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Talent Is Overrated: What Really Separates World-Class Performers from Everybody Elseby Geoff Colvin
Synopses & Reviews
One of the most popular Fortune articles in many years was a cover story called "What It Takes to Be Great." Geoff Colvin offered new evidence that top performers in any field—from Tiger Woods and Winston Churchill to Warren Buffett and Jack Welch—are not determined by their inborn talents. Greatness doesn't come from DNA but from practice and perseverance honed over decades.
And not just plain old hard work, like your grandmother might have advocated, but a very specific kind of work. The key is how you practice, how you analyze the results of your progress and learn from your mistakes, that enables you to achieve greatness.
Now Colvin has expanded his article with much more scientific background and real-world examples. He shows that the skills of business—negotiating deals, evaluating financial statements, and all the rest—obey the principles that lead to greatness, so that anyone can get better at them with the right kind of effort. Even the hardest decisions and interactions can be systematically improved.
This new mind-set, combined with Colvin's practical advice, will change the way you think about your job and career—and will inspire you to achieve more in all you do.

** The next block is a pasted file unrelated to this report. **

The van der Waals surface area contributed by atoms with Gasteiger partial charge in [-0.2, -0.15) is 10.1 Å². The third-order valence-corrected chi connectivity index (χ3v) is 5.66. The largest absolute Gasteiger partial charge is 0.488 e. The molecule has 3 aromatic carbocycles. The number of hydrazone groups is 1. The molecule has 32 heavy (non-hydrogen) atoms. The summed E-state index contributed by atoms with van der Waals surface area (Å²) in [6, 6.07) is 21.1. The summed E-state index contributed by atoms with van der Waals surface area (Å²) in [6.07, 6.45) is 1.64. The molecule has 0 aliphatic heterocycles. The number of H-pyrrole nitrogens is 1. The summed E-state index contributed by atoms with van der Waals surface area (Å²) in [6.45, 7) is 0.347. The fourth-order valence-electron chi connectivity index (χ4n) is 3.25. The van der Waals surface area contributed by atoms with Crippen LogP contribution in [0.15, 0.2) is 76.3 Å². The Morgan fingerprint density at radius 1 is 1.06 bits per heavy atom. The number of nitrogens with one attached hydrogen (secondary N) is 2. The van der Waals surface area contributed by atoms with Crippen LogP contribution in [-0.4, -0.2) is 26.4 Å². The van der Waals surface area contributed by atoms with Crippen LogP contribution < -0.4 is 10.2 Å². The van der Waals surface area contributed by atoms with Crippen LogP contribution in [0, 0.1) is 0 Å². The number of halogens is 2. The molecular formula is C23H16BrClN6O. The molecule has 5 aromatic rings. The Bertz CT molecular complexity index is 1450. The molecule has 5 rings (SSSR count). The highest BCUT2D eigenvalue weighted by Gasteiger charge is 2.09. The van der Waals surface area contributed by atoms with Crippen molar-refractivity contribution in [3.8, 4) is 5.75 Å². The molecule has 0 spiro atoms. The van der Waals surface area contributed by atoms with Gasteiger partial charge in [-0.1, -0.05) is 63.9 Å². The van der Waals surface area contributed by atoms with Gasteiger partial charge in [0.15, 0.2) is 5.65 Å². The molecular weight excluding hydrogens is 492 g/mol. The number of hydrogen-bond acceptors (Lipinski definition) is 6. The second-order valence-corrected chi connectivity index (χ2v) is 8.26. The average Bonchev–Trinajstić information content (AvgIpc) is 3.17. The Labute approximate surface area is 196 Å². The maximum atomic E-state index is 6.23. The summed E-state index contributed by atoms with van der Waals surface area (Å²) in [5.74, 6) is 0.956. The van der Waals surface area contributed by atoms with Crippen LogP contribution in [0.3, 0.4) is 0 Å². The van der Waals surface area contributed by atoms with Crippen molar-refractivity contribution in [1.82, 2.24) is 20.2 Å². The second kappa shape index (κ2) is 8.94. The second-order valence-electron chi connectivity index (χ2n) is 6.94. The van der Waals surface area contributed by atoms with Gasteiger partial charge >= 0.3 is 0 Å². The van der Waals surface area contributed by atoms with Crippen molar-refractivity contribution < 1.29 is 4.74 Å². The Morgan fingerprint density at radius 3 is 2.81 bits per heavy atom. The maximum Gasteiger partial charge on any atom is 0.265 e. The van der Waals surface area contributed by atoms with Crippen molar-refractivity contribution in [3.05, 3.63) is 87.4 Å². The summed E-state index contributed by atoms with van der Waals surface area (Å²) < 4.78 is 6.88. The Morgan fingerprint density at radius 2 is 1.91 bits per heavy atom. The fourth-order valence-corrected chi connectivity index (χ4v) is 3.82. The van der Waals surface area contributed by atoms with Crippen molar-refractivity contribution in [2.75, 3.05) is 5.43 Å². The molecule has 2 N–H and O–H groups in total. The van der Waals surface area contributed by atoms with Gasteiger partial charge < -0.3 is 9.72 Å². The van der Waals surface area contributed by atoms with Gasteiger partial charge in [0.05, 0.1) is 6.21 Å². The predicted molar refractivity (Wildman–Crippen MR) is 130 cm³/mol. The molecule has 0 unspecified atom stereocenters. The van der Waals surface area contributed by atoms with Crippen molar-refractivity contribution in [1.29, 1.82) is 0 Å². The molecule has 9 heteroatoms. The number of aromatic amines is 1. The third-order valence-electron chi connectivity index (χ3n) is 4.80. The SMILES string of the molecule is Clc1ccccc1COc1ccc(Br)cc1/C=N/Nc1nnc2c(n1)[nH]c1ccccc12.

Expanding on a landmark cover story in Fortune, a top journalist debunks the myths of exceptional performance.
About the Author
Geoff Colvin draws on his experience as a classroom teacher and administrator, researcher at the University of Oregon and a national public school consultant. Recognized as a national expert on the subjects of school safety and violence prevention, Colvin has provided in-service training for teachers and administrators in more than 100 school districts and agencies nationally and internationally. He recently served as research associate at the University of Oregon and independent consultant in the areas of school wide discipline, school climate, school safety and violence prevention, and has also directed a juvenile detention school and a program for seriously emotionally disturbed youth. Colvin has authored more than sixty publications, books, book chapters, journal articles and video programs on the subject of teaching and managing students with problem behavior.
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